|Carsten Agger on Fri, 23 Feb 2018 13:40:24 +0100 (CET)|
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|Re: <nettime> Josh Hall: Blockchain could reshape our world – and the far right is one step ahead (Guardian)|
On 23-02-2018 13:11, Patrice Riemens wrote:
It's ironic, amusing more likely, that the conclusion of the book "Attack of the 50 Foot Blockchain" is that the "Blockchain revolution" will likely not amount to much of anything. The main reason is this: Who needs a global, public and distributed ledger? What's it good for?Original to:https://www.theguardian.com/commentisfree/2018/feb/23/blockchain-reshape-world-far-right-ahead-crypto-technologyBlockchain could reshape our world – and the far right is one step aheadCrypto technology is coming to a crossroads. Those who want to use it to radically redistribute wealth must take urgent action[...]Attack of the 50 Foot Blockchain reads the title of a 2017 book. From currency speculation through to verifying the provenance of food, blockchain technology is eking out space in a vast range of fields.
As a matter of fact, all proposed use cases I've seen founder on the problem of reliability: Yes, if your crate of organic bananas has a bar code, and that bar code was entered on the block chain along with a statement that the crate was shipped from a fair trade/fair pay organic cooperative in Costa Rica, nobody can know if that means that the physical crate was actually there only that someone says that it was. You might improve on that situation with tamperproof, sealed cryptographic tokens, but you still don't know if the bananas were in the crate at the time. An ordinary inspections regime would probably work better. I.e., all use cases for blockchains which require real-world interaction requires some sort of verification that the data entered is correct, which the blockchain itself can't certify - anything beyond the simple fact that the information was entered. And that sort of tracking could ordinarily best be achieved by that high-end bleeding edge innovation called a "database"; along with an external verification process, the advantages of using a blockchain over a database are exactly zip.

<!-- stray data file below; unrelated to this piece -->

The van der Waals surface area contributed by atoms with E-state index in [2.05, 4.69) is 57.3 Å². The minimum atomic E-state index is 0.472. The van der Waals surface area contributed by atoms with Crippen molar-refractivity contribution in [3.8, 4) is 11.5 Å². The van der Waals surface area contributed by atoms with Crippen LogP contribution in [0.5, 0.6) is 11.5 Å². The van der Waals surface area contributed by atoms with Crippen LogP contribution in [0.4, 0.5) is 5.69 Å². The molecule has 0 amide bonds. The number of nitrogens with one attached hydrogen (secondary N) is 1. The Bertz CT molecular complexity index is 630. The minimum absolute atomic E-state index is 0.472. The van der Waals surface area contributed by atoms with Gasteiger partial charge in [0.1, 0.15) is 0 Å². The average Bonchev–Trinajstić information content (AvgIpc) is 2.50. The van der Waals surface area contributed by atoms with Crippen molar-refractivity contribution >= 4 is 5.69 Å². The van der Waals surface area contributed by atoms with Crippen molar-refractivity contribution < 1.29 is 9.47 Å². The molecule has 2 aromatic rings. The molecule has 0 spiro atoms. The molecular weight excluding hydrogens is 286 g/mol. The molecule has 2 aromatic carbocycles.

Now, if the data had to do with the blockchain itself and were entirely digital ... then it's another matter. That's why blockchains make sense for cryptocurrencies. But cryptocurrencies are not really useful, and in their current incarnation are riddled by scams to an extent where the best advice anyone could give is to stay the f... away.
Distributed ledger systems do exist, though - one is called "Git". And it's very useful for tracking source code changes. And as opposed to blockchain, transactions can be reversed and history can be rewritten, which is actually a necessary feature (e.g., with the GDPR coming up here in the EU).
So, fortunately or unfortunately, it's not likely that Blockchain is going to reshape anything, except for possibly the wallets of some quick movers and scam artists.
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